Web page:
Remember SaaS before the Rule of 40? Life was simpler then. Grow fast with good retention, and capital will find its way to your door. You can create value that way, but it’s reliant on cheap capital, which no longer exists.
Given the current cost of capital, should CEOs press the accelerator, drive growth, and raise another round? Or should they pull back to break even with more moderate growth and forgo additional dilution?
I’ve built a financial model to answer these questions. It looks at the outcomes for existing shareholders based on the following four assumptions: burn ratio*, growth rate, cost of capital, and exit multiples.
The model provides insight into this fundamental question: based on how efficient your business is at turning cash into ARR, and given the dilution needed to support that growth, should you jump on the accelerator or not? Alternatively, how much of a slowdown can you absorb in transitioning to breakeven without destroying value?
The assumptions graphed compare a 50% growth business with a 1.1 burn ratio to a 33% growth business with a .2 burn ratio. The higher growth business raises capital at five times ARR and sells at six times ARR, and the efficient business raises money at four times ARR and exits at five times. Feel free to adjust as you see fit. Fundamentally, the burn ratio in the model drives the need for capital, which dilutes the current shareholders.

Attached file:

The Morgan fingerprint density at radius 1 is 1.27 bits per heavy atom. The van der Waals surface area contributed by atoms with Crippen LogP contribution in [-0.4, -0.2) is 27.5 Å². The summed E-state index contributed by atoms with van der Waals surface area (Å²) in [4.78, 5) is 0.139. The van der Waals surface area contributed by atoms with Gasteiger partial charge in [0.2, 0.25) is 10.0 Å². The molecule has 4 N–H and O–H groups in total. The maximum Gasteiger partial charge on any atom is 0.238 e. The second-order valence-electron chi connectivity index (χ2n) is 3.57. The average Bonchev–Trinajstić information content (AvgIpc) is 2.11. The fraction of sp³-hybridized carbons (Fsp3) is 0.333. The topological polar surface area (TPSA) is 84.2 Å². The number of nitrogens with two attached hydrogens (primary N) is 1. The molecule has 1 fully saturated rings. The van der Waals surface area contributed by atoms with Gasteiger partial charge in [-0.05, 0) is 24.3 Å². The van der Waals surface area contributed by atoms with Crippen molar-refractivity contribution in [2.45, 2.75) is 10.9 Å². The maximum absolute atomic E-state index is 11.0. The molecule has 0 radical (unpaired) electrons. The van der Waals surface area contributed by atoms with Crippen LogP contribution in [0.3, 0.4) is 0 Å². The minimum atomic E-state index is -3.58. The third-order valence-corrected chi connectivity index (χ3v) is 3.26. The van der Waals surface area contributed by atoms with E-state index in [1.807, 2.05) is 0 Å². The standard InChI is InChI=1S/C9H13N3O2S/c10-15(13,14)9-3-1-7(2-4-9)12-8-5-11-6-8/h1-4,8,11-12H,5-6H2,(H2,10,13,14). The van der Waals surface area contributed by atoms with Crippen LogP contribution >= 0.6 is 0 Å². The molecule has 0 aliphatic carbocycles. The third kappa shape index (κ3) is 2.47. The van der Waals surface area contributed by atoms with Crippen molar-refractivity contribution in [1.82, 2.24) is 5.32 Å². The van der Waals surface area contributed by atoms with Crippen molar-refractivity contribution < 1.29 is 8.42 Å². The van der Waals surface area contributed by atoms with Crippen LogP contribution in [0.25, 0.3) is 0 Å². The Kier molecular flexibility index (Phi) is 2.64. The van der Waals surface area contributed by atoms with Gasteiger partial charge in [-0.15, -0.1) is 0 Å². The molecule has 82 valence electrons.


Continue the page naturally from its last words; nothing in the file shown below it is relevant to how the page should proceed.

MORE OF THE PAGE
In this example, the current shareholders clear $229 million in the High Growth scenario vs. $146 million in the Efficient scenario. That’s the math. The model, however, does not include a risk adjustment. The High Growth plan requires $127 million to be raised in five rounds over ten years. A lot can go wrong with that plan, including droughts in the VC market like we see today.
In addition, the existing shareholders' ownership in the High Growth scenario is only 33% at exit. That might be fine, but founders need to take into account of the lack of control that implies.
*Burn ratio is defined as Cash Consumed/New ARR. For this model, profit and loss are equivalent to cash flow.
About the author
Todd Gardner is the Managing Director of SaaS Advisors and the founder and former CEO of SaaS Capital. Todd was also a partner in the venture capital firm Blue Chip Venture Company and was a management consultant with Deloitte. Todd has worked with hundreds of SaaS companies across various engagements, including pricing, capital formation, M&A, metrics, valuations, and content marketing. Todd is a graduate of DePauw University and Indiana University.